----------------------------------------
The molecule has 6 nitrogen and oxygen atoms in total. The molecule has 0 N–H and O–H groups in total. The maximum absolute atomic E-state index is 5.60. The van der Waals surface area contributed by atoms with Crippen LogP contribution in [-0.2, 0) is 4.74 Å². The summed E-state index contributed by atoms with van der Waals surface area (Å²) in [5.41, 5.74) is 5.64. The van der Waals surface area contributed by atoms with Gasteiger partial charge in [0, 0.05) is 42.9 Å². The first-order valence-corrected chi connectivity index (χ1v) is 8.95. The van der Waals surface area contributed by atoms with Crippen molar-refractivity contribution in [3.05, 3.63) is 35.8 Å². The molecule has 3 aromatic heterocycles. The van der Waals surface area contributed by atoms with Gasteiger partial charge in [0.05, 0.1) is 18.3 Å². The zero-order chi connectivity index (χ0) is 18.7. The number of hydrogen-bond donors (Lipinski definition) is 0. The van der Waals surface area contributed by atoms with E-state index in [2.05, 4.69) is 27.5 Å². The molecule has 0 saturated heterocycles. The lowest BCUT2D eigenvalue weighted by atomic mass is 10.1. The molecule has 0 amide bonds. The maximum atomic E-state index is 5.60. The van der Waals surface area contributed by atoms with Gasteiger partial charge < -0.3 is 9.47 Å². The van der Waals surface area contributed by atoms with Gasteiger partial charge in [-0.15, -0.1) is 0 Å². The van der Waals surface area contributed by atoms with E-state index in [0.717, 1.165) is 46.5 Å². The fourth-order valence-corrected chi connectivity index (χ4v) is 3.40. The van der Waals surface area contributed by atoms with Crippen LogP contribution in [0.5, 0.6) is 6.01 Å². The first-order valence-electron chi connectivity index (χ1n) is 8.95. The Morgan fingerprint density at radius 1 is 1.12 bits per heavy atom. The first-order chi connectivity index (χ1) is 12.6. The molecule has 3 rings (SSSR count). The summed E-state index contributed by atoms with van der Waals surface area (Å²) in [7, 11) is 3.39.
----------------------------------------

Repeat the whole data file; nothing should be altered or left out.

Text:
The molecule has 6 nitrogen and oxygen atoms in total. The molecule has 0 N–H and O–H groups in total. The maximum absolute atomic E-state index is 5.60. The van der Waals surface area contributed by atoms with Crippen LogP contribution in [-0.2, 0) is 4.74 Å². The summed E-state index contributed by atoms with van der Waals surface area (Å²) in [5.41, 5.74) is 5.64. The van der Waals surface area contributed by atoms with Gasteiger partial charge in [0, 0.05) is 42.9 Å². The first-order valence-corrected chi connectivity index (χ1v) is 8.95. The van der Waals surface area contributed by atoms with Crippen molar-refractivity contribution in [3.05, 3.63) is 35.8 Å². The molecule has 3 aromatic heterocycles. The van der Waals surface area contributed by atoms with Gasteiger partial charge in [0.05, 0.1) is 18.3 Å². The zero-order chi connectivity index (χ0) is 18.7. The number of hydrogen-bond donors (Lipinski definition) is 0. The van der Waals surface area contributed by atoms with E-state index in [2.05, 4.69) is 27.5 Å². The molecule has 0 saturated heterocycles. The lowest BCUT2D eigenvalue weighted by atomic mass is 10.1. The molecule has 0 amide bonds. The maximum atomic E-state index is 5.60. The van der Waals surface area contributed by atoms with Gasteiger partial charge < -0.3 is 9.47 Å². The van der Waals surface area contributed by atoms with Gasteiger partial charge in [-0.15, -0.1) is 0 Å². The van der Waals surface area contributed by atoms with E-state index in [0.717, 1.165) is 46.5 Å². The fourth-order valence-corrected chi connectivity index (χ4v) is 3.40. The van der Waals surface area contributed by atoms with Crippen LogP contribution in [0.5, 0.6) is 6.01 Å². The first-order valence-electron chi connectivity index (χ1n) is 8.95. The Morgan fingerprint density at radius 1 is 1.12 bits per heavy atom. The first-order chi connectivity index (χ1) is 12.6. The molecule has 3 rings (SSSR count). The summed E-state index contributed by atoms with van der Waals surface area (Å²) in [7, 11) is 3.39.